Before you correct me, let me explain: This really is my 2017 list, posted here more than a year late.

In 2017, I posted my favorite recordings countdown on the Looking Closer Facebook page and enjoyed conversations about those records with my community there. But then, somehow, in the busyness of a heavy January teaching load, I never got around to posting the full list here.

So, since I want to keep my archive of favorites as complete as possible, here’s a flashback to last year’s list, posted here at Looking Closer for the first time. Reading over it and revisiting these tracks, I’m still happy with this list. Yes, you get two year-end favorites lists for the price of one this year.

Before I dive into the top 15,
here is a list of 25 honorable mentions.

Any one of them could arguably be #15, but right now I have to surrender the list in its current state.

  • a-ha — MTV Unplugged: Summer Solstice
  • Anais Mitchell — Hadestown: The Myth, The Musical
  • Andrew Bird — Echolocations: River
  • Arcade Fire — Everything Now
  • Beck — Colors
  • Big Thief — Capacity
  • Courtney Barnett & Kurt Vile — Lotta Sea Lice
  • David Bowie — No Plan
  • Feist — Pleasure
  • Japanese Breakfast — Soft Sounds from Another Planet
  • Jay Som — Everybody Works
  • Jessica Hoop — Memories Are Now 
  • LCD Soundsystem — American Dream
  • Lily Hiatt — Trinity Lane
  • Lizz Wright — Grace
  • Lo Tom — Lo Tom
  • Magnetic Fields — 50 Song Memoir
  • Mount Eerie — A Crow Looked at Me
  • Robert Deeble — Beloved
  • Shabazz Palaces — Quazarz vs. The Jealous Machines
  • The National — Sleep Well Beast
  • The Secret Sisters — You Don’t Own Me Anymore
  • Tinariwen — Elwan
  • U2 — Songs of Experience
  • Various Artists — Twin Peaks: Music from the Limited Event Series

And now, the top 15.


Mental Illness

Aimee Mann

This is the album for everyone who loved Mann’s song “Save Me” in the movie Magnolia. To listen to that album is to cast a net deep into your aches, regrets, losses, and mistakes, and then to draw them up out of your heart where they’re doing you no good at all. Bringing them out into the light can feel like weeping — might even trigger some actual tears. But it feels so much better to have them out in the light, so beautifully defined and expressed, so beautifully and tenderly sung. “They’re such sad songs,” one listener says. “Yes,” says another. “It feels so good to set them free.”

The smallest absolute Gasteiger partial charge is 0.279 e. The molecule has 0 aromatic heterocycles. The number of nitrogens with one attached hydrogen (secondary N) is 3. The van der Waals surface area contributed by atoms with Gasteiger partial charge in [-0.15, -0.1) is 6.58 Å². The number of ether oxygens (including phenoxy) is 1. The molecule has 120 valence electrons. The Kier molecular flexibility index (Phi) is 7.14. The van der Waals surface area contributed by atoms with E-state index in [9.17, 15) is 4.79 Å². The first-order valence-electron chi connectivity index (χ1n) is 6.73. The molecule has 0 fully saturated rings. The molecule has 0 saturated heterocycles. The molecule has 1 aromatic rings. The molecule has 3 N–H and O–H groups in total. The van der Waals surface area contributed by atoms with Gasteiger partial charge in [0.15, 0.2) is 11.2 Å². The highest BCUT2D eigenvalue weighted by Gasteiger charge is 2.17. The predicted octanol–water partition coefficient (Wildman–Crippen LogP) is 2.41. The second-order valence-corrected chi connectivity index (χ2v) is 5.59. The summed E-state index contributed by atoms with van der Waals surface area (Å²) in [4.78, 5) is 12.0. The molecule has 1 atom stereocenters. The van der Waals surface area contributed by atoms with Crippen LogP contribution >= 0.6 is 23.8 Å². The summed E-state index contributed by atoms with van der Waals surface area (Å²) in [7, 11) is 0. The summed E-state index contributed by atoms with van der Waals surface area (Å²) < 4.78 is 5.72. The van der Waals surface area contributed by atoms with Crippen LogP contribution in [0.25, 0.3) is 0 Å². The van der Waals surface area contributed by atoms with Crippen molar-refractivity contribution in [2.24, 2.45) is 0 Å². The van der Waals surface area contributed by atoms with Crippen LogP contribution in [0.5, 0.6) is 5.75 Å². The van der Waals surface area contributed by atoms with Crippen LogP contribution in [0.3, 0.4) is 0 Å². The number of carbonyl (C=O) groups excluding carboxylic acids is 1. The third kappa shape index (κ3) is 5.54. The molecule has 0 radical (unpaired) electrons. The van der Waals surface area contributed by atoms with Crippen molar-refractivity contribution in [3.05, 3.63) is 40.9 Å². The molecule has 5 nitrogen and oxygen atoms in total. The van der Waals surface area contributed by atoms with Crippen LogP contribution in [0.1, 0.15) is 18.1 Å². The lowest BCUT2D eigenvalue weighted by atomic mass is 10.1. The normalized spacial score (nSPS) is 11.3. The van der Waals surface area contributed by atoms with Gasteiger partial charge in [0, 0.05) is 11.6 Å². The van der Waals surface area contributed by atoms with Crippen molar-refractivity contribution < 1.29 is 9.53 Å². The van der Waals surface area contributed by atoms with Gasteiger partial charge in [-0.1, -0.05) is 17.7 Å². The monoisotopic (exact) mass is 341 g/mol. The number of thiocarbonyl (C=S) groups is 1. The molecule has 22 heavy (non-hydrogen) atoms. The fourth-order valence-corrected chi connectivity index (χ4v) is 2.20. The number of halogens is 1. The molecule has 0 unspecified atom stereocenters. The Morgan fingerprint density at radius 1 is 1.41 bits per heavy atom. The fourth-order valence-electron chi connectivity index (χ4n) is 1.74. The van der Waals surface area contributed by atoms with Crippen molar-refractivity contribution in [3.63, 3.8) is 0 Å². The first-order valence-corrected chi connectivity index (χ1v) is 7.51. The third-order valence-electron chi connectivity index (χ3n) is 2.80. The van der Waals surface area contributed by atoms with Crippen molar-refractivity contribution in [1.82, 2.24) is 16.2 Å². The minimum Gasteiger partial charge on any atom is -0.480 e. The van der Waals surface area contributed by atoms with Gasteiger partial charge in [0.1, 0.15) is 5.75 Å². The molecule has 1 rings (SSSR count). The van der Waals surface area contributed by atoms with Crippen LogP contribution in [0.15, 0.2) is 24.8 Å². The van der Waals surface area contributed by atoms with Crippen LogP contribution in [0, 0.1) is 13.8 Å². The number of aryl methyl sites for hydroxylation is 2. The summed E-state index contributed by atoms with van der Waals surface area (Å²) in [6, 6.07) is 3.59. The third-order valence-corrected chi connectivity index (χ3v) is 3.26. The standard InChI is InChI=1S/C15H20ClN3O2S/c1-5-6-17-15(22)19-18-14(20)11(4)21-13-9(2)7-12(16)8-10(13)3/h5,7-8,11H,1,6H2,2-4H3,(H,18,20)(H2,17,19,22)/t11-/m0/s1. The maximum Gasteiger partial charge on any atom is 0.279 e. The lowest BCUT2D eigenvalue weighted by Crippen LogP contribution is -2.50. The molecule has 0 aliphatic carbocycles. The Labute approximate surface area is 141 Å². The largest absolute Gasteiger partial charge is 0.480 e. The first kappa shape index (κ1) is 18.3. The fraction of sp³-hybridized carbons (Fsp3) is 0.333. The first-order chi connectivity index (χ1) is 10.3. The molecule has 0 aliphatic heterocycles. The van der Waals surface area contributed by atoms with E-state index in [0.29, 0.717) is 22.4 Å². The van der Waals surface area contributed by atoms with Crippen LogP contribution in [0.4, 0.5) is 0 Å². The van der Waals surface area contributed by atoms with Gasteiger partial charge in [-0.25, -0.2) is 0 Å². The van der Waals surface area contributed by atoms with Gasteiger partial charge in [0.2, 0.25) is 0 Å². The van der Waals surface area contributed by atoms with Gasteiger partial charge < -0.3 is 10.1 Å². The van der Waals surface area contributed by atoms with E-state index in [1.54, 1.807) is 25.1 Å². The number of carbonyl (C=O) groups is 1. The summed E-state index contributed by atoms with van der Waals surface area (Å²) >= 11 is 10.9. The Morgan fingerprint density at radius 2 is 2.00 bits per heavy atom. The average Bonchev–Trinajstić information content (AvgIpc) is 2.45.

Essential tracks: “Rollercoasters,” “Good for Me”


The Nashville Sound

Jason Isbell and the 400 Unit

Jason Isbell’s lyrics are always worth close attention, and he’s always challenging himself — and all American males, really — with humbling introspection. The sound on this record is less aggressive, less electric, and even more affecting for the deepening tenderness, humility, and moments of quiet contemplation. He’s giving particular attention to his responsibility as a husband (to violinist Amanda Shires) and as a father (to Mercy Rose) in a year when any man with even a spark of conscience must have felt the burden of privilege and hear a summons to repentance and humility.

Essential tracks: “Something to Love,” “White Man’s World,” “Last of My Kind”


Bone on Bone

Bruce Cockburn

As Andy Whitman so succinctly said, “Faith makes a belated return here; shaky, jaded, yearning, cautiously, perhaps impossibly hopeful in the midst of an unraveling world. This is the territory Bruce Cockburn has worked for almost 50 years. But he works it better here than he has in a couple decades.”

Essential tracks: “States I’m In,” “40 Years in the Wilderness”


The Bootleg Series, Vol. 13:
Trouble No More 1979-1981

Bob Dylan

What a privilege and a thrill to sit in on some of the most daring punk rock ever played: Bob Dylan’s launch into gospel music. Slow Train Coming is about as influential as any album in my life story, and here are the shows where those songs raged like a Holy Spirit wildfire in rooms that were blessed by the burn. For more, I’ll point you to the reflections of Joe Henry on the significance of this release.

This was a “Public” post from Joe, so I’m assuming it’s okay to re-post here:

It has been tempting to many over years to marginalize the trio of so-called gospel albums issued by Bob Dylan between 1979-1981, and as well, the tours they inspired. Given how deeply invested we’d all become in the man’s mercurial vision and irreverent authority, it rattled the throng when, like a wounded and skittish Hazel Motes listening only for the wisdom of the blood, we heard the man disavow so much of what we embraced to be new social doctrine in favor of an old-time religion as coarse and sticky as that rock upon which Abraham first willingly laid his beloved son for sacrifice.